Back to the 70s? If only

Far from being a blighted decade, the 70s marked the height of progressive politics.

Is Britain heading back to the toxic mix of politics and business seen in the 1970s?, asks Kamal Ahmed in the Daily Telegraph.

Not since the 1970s has there been such an "anti-business" mood in politics and among the general public. This is the first election since that blighted decade when talk of "fat cats" and "taxing wealth" are legitimate election issues. Some might say "What do you expect?", but I think we may come to regret an over-correction following the events of the autumn of 2008.

If only it was true that Britain was heading back to the 1970s!

If Ahmed was right, we'd expect to see at least one of our main parties advocate the extension of public ownership. Instead all three promise even more privatisation. We'd also expect to see calls for a new Wealth Tax and for the top rate of tax to be far more than 50%.

Far from being a 'blighted' decade, the 70s marked the zenith of progressive politics, as I argued here.

Not only that but the decade gave us the best television comedies (think Dad's Army, Fawlty Towers, The Good Life, Rising Damp and The Fall and Rise of Reginald Perrin), the best tv drama (think Upstairs Downstairs, The Onedin Line, When the Boat Comes In, and Lillie), and the best football, (think Brazil in the 1970 World Cup, Holland in 1974 and Argentina in 1978).

It was a great decade and we even had the heroics of Red Rum too.

But neoliberals like Kamal Ahmed hate the 1970s because capital was not in complete control. Half the world had ditched capitalism all together, while most countries outside of the communist bloc operated a truly mixed economy, where the interests of ordinary people came before the interests of multinationals and Goldman Sachs.

The task facing true progressives today is not to turn the clock further forward, but to turn it back- to a decade when things were immeasurably better for the majority of people on the planet than they are today.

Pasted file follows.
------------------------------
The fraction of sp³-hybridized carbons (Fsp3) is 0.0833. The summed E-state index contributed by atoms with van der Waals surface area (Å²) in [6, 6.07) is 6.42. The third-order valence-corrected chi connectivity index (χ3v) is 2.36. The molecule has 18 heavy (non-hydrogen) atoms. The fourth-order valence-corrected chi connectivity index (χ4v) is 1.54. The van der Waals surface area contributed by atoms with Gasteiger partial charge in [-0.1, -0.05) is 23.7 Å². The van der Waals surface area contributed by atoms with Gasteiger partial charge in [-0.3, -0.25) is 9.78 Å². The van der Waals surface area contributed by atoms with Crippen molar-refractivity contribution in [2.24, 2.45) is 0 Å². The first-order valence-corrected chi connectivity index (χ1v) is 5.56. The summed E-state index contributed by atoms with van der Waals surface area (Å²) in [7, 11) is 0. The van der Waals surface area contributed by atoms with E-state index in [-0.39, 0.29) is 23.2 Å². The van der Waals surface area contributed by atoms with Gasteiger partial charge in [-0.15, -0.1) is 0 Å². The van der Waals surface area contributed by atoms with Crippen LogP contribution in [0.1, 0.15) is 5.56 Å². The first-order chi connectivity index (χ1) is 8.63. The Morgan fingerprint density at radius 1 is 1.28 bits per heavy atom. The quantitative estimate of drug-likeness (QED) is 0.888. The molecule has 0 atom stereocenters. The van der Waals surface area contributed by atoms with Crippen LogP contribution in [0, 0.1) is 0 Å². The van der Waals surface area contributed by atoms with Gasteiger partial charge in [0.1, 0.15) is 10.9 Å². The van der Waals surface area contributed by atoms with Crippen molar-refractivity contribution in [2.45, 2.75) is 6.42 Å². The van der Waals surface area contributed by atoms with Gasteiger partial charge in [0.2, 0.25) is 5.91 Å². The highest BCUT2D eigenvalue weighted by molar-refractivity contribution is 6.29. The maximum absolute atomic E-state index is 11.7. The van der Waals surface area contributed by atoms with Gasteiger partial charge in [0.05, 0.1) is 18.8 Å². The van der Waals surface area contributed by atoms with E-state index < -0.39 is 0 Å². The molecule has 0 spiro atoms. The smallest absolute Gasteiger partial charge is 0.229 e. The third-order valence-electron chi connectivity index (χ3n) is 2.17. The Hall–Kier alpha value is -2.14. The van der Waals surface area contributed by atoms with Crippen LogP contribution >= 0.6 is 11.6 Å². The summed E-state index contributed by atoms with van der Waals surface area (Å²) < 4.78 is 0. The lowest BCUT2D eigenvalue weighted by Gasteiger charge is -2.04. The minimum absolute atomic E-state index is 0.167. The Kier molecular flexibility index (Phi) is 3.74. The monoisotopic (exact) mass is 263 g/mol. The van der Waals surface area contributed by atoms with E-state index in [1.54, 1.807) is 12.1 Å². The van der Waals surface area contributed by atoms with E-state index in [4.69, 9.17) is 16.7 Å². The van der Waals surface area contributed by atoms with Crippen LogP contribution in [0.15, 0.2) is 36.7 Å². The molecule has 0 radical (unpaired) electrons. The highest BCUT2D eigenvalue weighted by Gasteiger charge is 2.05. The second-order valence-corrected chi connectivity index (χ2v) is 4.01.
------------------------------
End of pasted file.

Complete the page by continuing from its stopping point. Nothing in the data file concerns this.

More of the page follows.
This post first appeared on Neil Clark's blog

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The tale of Battersea power station shows how affordable housing is lost

Initially, the developers promised 636 affordable homes. Now, they have reduced the number to 386. 

It’s the most predictable trick in the big book of property development. A developer signs an agreement with a local council promising to provide a barely acceptable level of barely affordable housing, then slashes these commitments at the first, second and third signs of trouble. It’s happened all over the country, from Hastings to Cumbria. But it happens most often in London, and most recently of all at Battersea power station, the Thames landmark and long-time London ruin which I wrote about in my 2016 book, Up In Smoke: The Failed Dreams of Battersea Power Station. For decades, the power station was one of London’s most popular buildings but now it represents some of the most depressing aspects of the capital’s attempts at regeneration. Almost in shame, the building itself has started to disappear from view behind a curtain of ugly gold-and-glass apartments aimed squarely at the international rich. The Battersea power station development is costing around £9bn. There will be around 4,200 flats, an office for Apple and a new Tube station. But only 386 of the new flats will be considered affordable